I respect one's choice yet for me my ability to comprehend and appreciate this approach is lacking.


    praṇām
    यतस्त्वं शिवसमोऽसि
    yatastvaṁ śivasamo'si
    because you are identical with śiva

    _

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    Re: tapas

    Vannakkam Yajvan:

    Some samskaras such as ear piercing and head shaving could be mistaken for penance.

    I can only speak for myself on this. I have no scriptural reference, or intellectual basis for it. It is all onm another level, intuitive. In that way, it makes no sense to others. Most people think I'm nuts anyway so its no big deal.

    I'll share one penance. Last year I decided to roll around the temple for my birthday. I had an intuitive feeling that uit would benefit my soul, mostly in clearing or helping clarify a decision of what to do with my life in winter. I had no great expectations, or nothing really in mind.

    So I went early before the morning puja so that it wouldn't draw any attention from others. My wife took a beach mat, and placed it in front of me as I rolled. (You roll slowly facing the temple sanctum and make one complete circuit.) With each roll, I chanted the Murugan Maha mantra Aum Saravanabhava.

    After I finished which took about 20 minutes to half an hour, we went inside as we had sponsored an abhishekham to coincide with it. All I can really say is I felt good. My mind seemed really clear, and the shakti of the temple was somewhat overwhelming.

    Then later, I quit a 'dull winter job' and took up my passion of writing again. It was an obvious decision, yet I hadn't been thinking about it at all. I credit Lord Muruga for assisting in my mental clarity in all of this. so I have absolutely no proof. Perhaps I would have been even clearer had I not done this small penance. There is only my own belief, nothing else.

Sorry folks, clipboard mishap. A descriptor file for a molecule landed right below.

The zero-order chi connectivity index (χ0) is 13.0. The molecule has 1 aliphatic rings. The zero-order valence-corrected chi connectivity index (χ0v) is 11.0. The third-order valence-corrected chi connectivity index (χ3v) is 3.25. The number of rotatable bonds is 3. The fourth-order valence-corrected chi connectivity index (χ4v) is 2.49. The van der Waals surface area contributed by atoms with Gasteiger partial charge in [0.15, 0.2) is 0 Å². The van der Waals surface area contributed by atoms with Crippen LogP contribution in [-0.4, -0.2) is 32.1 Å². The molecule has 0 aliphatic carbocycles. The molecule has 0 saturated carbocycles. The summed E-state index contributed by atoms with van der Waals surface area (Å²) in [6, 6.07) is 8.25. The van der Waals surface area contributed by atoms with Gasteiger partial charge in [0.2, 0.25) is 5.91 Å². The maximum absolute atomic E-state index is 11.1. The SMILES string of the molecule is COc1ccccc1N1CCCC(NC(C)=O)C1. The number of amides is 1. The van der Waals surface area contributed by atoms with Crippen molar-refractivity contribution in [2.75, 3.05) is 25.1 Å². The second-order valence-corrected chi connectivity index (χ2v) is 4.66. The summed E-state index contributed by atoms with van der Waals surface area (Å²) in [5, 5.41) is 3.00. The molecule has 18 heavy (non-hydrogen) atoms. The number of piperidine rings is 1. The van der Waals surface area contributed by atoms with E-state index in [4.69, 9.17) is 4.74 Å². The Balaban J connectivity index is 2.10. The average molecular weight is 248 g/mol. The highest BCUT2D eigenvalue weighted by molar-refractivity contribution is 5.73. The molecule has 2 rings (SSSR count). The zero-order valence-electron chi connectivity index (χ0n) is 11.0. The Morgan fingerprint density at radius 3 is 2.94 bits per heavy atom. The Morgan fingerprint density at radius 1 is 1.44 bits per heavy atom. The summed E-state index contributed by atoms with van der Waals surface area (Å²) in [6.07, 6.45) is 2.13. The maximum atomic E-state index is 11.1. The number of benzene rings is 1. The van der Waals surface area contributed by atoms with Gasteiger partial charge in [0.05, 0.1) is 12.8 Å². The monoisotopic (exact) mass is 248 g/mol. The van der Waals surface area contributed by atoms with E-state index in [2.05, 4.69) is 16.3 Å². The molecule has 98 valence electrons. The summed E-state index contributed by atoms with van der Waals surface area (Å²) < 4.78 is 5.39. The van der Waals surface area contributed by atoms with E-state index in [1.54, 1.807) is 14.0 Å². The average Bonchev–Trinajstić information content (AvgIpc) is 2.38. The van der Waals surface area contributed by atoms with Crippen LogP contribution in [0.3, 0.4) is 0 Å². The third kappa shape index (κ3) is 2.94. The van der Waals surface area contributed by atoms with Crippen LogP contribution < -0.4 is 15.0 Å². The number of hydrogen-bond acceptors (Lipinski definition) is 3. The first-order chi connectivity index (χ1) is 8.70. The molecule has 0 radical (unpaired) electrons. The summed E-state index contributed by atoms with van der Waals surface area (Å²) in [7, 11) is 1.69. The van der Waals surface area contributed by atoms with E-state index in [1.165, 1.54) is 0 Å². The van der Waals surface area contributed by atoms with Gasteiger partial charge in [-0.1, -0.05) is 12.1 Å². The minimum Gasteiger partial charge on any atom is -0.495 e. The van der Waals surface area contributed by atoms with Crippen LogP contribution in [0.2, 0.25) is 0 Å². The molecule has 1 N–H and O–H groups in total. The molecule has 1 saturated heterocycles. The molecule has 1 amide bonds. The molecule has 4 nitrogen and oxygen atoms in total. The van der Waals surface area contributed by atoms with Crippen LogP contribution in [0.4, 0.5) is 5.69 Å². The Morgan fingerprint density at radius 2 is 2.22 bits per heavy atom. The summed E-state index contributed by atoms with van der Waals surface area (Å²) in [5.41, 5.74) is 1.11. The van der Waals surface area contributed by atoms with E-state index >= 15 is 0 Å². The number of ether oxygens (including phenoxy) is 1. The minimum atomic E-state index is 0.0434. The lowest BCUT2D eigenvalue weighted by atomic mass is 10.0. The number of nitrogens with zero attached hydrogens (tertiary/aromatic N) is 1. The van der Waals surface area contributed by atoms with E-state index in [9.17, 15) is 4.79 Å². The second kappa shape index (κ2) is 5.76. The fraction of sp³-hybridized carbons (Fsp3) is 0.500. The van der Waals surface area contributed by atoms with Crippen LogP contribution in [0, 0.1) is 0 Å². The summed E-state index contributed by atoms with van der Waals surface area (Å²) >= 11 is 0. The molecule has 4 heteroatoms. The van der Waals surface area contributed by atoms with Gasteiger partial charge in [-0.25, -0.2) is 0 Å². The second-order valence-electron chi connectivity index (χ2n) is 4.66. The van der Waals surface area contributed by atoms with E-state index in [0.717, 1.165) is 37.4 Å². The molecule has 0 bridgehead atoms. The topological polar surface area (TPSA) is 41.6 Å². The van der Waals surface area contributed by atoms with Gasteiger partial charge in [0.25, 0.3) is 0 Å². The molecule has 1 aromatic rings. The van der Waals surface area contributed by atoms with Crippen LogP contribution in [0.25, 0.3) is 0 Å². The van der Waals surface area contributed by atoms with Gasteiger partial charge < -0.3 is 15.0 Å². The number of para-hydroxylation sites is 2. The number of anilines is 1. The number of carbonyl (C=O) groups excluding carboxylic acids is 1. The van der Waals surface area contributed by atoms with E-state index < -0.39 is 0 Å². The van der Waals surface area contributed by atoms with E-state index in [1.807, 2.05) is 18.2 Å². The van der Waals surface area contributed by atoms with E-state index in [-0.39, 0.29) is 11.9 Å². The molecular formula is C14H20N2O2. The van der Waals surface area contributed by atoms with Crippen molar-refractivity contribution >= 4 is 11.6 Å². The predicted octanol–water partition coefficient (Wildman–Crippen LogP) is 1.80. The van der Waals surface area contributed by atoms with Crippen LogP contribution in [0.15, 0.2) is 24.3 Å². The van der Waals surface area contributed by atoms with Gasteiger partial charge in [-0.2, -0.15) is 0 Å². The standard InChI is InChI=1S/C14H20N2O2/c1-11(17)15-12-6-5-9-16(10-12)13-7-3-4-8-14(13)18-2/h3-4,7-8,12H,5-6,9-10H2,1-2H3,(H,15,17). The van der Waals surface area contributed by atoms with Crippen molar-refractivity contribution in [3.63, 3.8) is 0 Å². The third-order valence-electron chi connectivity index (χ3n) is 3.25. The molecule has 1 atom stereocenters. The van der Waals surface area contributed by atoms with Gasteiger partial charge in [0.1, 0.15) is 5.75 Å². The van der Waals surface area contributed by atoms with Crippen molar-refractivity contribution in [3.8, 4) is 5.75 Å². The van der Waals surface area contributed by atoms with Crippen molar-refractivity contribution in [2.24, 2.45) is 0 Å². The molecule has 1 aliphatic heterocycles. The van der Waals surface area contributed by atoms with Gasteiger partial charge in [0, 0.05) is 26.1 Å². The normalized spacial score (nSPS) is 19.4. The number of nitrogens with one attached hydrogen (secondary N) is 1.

I hope this helps in some small way.

    Aum Namasivaya

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    Re: tapas

    hariḥ oṁ
    ~~~~~~

    namast EM


    Quote Originally Posted by Eastern Mind View Post
    I'll share one penance. Last year I decided to roll around the temple for my birthday. I had an intuitive feeling that uit would benefit my soul, mostly in clearing or helping clarify a decision of what to do with my life in winter. I had no great expectations, or nothing really in mind.

    So I went early before the morning puja so that it wouldn't draw any attention from others. My wife took a beach mat, and placed it in front of me as I rolled. (You roll slowly facing the temple sanctum and make one complete circuit.) With each roll, I chanted the Murugan Maha mantra Aum Saravanabhava.
    Aum Namasivaya
    Thank you for sharing your experience. I am happy that your approach yielded results. Yet do you see this as pīḍayā = 'self punishment' that brings one some form of pain , annoyance , harm , injury ? It seems no injury had come to you with your practice of parikrama ( to travese around).

    I must insure you that I am saying this with proper respect for your practice, I do not have the slightest hint of malice in my words. I see no punishment inflicted - this is where the śāstra-s are commenting. Their concern is with the notion of inflicted pain on one's own self e.g. flogging one's self, beating, even excessive fasting.

    praṇām
    यतस्त्वं शिवसमोऽसि
    yatastvaṁ śivasamo'si
    because you are identical with śiva

    _

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    Re: tapas

    Quote Originally Posted by yajvan View Post
    hariḥ oṁ
    ~~~~~~

    namast EM